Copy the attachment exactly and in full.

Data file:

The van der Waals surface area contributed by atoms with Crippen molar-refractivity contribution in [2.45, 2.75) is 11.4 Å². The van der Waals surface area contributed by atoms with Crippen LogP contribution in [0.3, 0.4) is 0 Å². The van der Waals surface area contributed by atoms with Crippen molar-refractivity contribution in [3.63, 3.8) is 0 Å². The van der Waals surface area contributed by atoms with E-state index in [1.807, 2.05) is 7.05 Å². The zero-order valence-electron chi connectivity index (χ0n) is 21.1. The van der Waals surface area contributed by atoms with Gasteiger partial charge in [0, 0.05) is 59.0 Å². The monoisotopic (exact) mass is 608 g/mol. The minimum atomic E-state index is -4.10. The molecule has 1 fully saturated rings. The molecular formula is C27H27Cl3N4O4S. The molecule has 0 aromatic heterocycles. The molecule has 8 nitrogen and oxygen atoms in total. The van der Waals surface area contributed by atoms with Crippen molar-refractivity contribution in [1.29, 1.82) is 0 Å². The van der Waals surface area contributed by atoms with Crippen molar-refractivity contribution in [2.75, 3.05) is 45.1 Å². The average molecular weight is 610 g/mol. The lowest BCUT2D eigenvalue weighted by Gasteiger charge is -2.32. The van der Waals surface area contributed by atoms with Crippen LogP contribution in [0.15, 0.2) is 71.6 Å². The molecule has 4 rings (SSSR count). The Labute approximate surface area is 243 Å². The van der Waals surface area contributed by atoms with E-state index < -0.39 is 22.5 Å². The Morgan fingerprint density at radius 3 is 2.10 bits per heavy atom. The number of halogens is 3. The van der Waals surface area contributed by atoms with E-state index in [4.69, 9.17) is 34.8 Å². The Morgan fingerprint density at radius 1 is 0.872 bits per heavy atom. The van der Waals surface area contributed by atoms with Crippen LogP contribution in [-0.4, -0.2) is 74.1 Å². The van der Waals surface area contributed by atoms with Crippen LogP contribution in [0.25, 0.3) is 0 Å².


The van der Waals surface area contributed by atoms with Crippen molar-refractivity contribution in [2.45, 2.75) is 11.4 Å². The van der Waals surface area contributed by atoms with Crippen LogP contribution in [0.3, 0.4) is 0 Å². The van der Waals surface area contributed by atoms with Crippen molar-refractivity contribution in [3.63, 3.8) is 0 Å². The van der Waals surface area contributed by atoms with E-state index in [1.807, 2.05) is 7.05 Å². The zero-order valence-electron chi connectivity index (χ0n) is 21.1. The van der Waals surface area contributed by atoms with Gasteiger partial charge in [0, 0.05) is 59.0 Å². The monoisotopic (exact) mass is 608 g/mol. The minimum atomic E-state index is -4.10. The molecule has 1 fully saturated rings. The molecular formula is C27H27Cl3N4O4S. The molecule has 0 aromatic heterocycles. The molecule has 8 nitrogen and oxygen atoms in total. The van der Waals surface area contributed by atoms with Crippen molar-refractivity contribution in [1.29, 1.82) is 0 Å². The van der Waals surface area contributed by atoms with Crippen molar-refractivity contribution in [2.75, 3.05) is 45.1 Å². The average molecular weight is 610 g/mol. The lowest BCUT2D eigenvalue weighted by Gasteiger charge is -2.32. The van der Waals surface area contributed by atoms with Crippen LogP contribution in [0.15, 0.2) is 71.6 Å². The molecule has 4 rings (SSSR count). The Labute approximate surface area is 243 Å². The van der Waals surface area contributed by atoms with E-state index < -0.39 is 22.5 Å². The Morgan fingerprint density at radius 3 is 2.10 bits per heavy atom. The number of halogens is 3. The van der Waals surface area contributed by atoms with E-state index in [4.69, 9.17) is 34.8 Å². The Morgan fingerprint density at radius 1 is 0.872 bits per heavy atom. The van der Waals surface area contributed by atoms with Crippen LogP contribution in [-0.4, -0.2) is 74.1 Å². The van der Waals surface area contributed by atoms with Crippen LogP contribution in [0.25, 0.3) is 0 Å².